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Why Homer Matters

Adam Nicolson. Holt, $30 (320p) ISBN 978-1-62779-179-3

British author Nicolson (The Gentry) contemplates the towering legacy of the Iliad and Odyssey, while probing the mysteries of Homer’s identity and birthplace. Scholars insist on the eighth century B.C.E. as the origin of the epics, but Nicolson provides intriguing archeological and linguistic evidence that they are considerably older, including Milman Perry’s studies placing the epics within an oral tradition of an illiterate era. Nicolson’s language does credit to his muse, describing Homer’s style as a “neck-gripping physical urgency,” and Achilles as “a beacon of hate... radiant with horror,” whose combat is a “crazed berserker frenzy of... grief-fueled rampage.” He shares personal feelings about Homer becoming his “guidebook to life” and a “kind of scripture,” even a means of therapeutic reflection after a traumatic event. However, the cultural differences between the roaming warrior Greeks and the cultured, established Trojans elicit shortsighted comparisons to modern gang life. More careful consideration is given to the poems’ major themes and settings, particularly the islands Odysseus visited, and Nicolson makes a strong case for the Odyssey’s “Hades” location lying in Southern Spain, perhaps symbolizing a Bronze Age copper mine near Rio Tinto. Nicolson’s penetrative insight into the Homeric universe is a largely successful piece of scholarship accessible to a wide audience. Agent: Zoe Pagnamenta, Zoe Pagnamenta Agency. (Nov.)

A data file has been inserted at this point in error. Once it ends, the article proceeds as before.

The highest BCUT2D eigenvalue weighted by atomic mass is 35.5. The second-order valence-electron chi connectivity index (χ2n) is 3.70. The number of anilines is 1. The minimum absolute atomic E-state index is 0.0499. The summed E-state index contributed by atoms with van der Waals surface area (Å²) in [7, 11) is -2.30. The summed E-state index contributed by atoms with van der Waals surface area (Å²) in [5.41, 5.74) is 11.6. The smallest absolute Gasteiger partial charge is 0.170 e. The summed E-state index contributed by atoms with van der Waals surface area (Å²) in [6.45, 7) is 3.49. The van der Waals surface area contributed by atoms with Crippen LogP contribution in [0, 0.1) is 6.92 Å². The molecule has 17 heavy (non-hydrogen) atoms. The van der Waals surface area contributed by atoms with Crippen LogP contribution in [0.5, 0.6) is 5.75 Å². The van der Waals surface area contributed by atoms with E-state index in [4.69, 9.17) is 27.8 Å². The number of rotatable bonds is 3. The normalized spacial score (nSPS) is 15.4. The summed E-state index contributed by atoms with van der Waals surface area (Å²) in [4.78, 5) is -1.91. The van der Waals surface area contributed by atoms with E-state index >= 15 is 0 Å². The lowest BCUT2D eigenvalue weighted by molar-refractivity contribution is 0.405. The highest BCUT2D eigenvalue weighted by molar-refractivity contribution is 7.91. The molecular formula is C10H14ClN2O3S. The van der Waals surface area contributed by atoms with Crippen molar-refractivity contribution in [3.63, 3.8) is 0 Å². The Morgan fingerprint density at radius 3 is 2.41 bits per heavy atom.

Reviewed on 09/26/2014 | Details & Permalink

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Trance-Migrations: Stories of India, Tales of Hypnosis

Lee Siegel. Univ. of Chicago, $18 trade paper, (264p) ISBN 978-0-226-18532-3

This experimental work by Siegel (Net of Magic) combines nonfiction and fiction in an attempt both to tell the tale of hypnosis’s relation to India and to hypnotically induce a vivid experience for those who partake. The short stories interspersed among the factual narratives are meant to be read aloud to a listener, who, it is hoped, will enter into something like a hypnotic state and thereby have a more vibrant interaction with the tales. Results will vary. Stumbling blocks include descriptions of objects from India that may be unfamiliar and difficult for Western audiences to visualize. Similarly, both reader and listener are presented with untranslated passages in Latin, French, Portuguese, and Konkani (the official language of Goa), among others. The nonfiction passages describe Siegel’s childhood fascination with hypnotism; his journeys and encounters as he researches this work; and sections on the Abbé Faria (1756–1819), the Goan-born European hypnotist sensation, and James Esdaile (1808–1859), a Scottish-born surgeon who employed hypnosis as anesthesia in Bengal. Siegel confuses matters by imagining his real-life characters in the stories and blurring the lines between sections via story introductions that seem to continue on from the factual material. The repetitive trance-induction narratives, while possibly efficacious for a listener, are simply boring for a reader. (Nov.)